World Malaria Day: Zika virus vs malaria, lupus antimalarial drug, and a malaria vaccine

World Malaria Day is on April 25, and this year’s theme is ending malaria for good. This year, though, a new threat has emerged known as Zika virus, which is another mosquito-transmitted illness. In light of the rise of this virus, it’s important that we educate you on both malaria and Zika, and how either illness can affect conditions like metabolic syndrome and lupus. It’s important to note that individuals with certain health conditions may not benefit from antimalarial medications.

Here are Bel Marra Health’s stories on malaria, malaria vaccines, Zika virus, and other associated conditions.

Zika virus and malaria differences in symptomsZika virus vs malaria, differences in symptoms, treatment, and prevention


Zika virus and malaria are both mosquito-borne illnesses, and since the rise of Zika first in Brazil and now overseas, many are questioning the similarities and differences between malaria and Zika virus.

Zika is becoming a growing problem, as it’s not only affecting the Brazil population, but sending worldwide researchers and scientists into frenzy to better understand the virus and develop proper treatments and potentially a cure.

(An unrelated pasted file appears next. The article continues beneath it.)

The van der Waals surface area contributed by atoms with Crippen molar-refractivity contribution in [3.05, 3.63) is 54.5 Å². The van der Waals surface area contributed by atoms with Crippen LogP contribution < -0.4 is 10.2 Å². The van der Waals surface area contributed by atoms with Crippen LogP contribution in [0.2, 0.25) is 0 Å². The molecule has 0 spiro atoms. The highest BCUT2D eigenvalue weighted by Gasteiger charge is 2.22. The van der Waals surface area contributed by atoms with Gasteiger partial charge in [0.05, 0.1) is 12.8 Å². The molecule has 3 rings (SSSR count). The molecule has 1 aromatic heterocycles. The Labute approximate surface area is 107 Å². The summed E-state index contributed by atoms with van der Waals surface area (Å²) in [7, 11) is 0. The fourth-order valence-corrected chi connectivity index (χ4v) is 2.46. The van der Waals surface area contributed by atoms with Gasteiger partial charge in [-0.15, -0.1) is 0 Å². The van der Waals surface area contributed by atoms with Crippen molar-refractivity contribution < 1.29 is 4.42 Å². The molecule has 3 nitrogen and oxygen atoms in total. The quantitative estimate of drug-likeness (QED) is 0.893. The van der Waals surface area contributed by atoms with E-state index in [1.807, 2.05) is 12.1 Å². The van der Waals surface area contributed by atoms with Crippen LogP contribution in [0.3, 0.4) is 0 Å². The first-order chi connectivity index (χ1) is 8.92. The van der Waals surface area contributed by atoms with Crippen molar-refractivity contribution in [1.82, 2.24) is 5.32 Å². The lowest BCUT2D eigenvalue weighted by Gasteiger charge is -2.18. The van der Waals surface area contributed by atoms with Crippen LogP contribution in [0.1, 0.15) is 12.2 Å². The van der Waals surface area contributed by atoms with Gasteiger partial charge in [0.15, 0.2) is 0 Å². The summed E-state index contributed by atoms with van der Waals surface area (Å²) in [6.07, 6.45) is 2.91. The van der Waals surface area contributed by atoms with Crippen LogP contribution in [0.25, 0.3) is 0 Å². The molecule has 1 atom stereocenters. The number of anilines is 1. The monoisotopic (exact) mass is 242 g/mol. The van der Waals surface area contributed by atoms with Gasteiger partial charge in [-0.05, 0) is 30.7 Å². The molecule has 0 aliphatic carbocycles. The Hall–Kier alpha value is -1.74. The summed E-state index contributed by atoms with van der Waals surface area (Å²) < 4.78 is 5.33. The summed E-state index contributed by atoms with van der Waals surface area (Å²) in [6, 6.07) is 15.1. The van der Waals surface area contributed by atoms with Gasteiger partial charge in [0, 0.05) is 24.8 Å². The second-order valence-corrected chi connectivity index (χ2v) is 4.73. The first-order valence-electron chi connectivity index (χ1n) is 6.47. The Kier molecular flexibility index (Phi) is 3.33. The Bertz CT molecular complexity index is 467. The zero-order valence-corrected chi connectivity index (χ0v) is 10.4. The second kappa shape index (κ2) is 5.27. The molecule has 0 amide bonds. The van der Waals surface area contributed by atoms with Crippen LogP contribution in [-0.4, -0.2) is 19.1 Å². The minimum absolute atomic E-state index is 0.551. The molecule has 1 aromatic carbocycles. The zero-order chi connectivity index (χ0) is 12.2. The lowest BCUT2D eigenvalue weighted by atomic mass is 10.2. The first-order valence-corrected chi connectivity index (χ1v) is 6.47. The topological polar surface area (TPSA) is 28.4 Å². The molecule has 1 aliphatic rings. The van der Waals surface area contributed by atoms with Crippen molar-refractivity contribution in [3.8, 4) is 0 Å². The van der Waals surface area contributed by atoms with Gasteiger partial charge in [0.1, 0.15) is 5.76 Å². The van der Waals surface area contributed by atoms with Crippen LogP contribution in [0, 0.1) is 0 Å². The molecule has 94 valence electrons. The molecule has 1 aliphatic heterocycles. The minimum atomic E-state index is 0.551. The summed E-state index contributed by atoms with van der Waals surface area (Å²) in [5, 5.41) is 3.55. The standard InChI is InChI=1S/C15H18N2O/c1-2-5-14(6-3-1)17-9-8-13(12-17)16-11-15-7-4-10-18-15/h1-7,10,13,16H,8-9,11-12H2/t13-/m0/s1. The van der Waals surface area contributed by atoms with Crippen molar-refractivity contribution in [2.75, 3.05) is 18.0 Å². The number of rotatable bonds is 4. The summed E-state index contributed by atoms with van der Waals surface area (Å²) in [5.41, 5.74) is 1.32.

Malaria, on the other hand, has been residing in Africa for decades, and there are effective treatment methods available to address the illness.

Although both Zika virus and malaria are transmitted through mosquitoes, the two illnesses still have their respective differences, which is important to understand. Here is a breakdown of the similarities and differences when it comes to Zika virus and malaria. Continue reading…

Metabolic syndrome in lupus affecting women prevented by antimalarial drugMetabolic syndrome in lupus affecting women prevented by antimalarial drug

Metabolic syndrome in lupus affecting women can be prevented by antimalarial drug. A recent study uncovered that an antimalarial drug could be effective in preventing metabolic syndrome in women with lupus. Metabolic syndrome is classified by the National Heart, Lung and Blood Institute as, “a group of risk factors that raises your risk for heart disease and other health problems, such as diabetes and stroke.”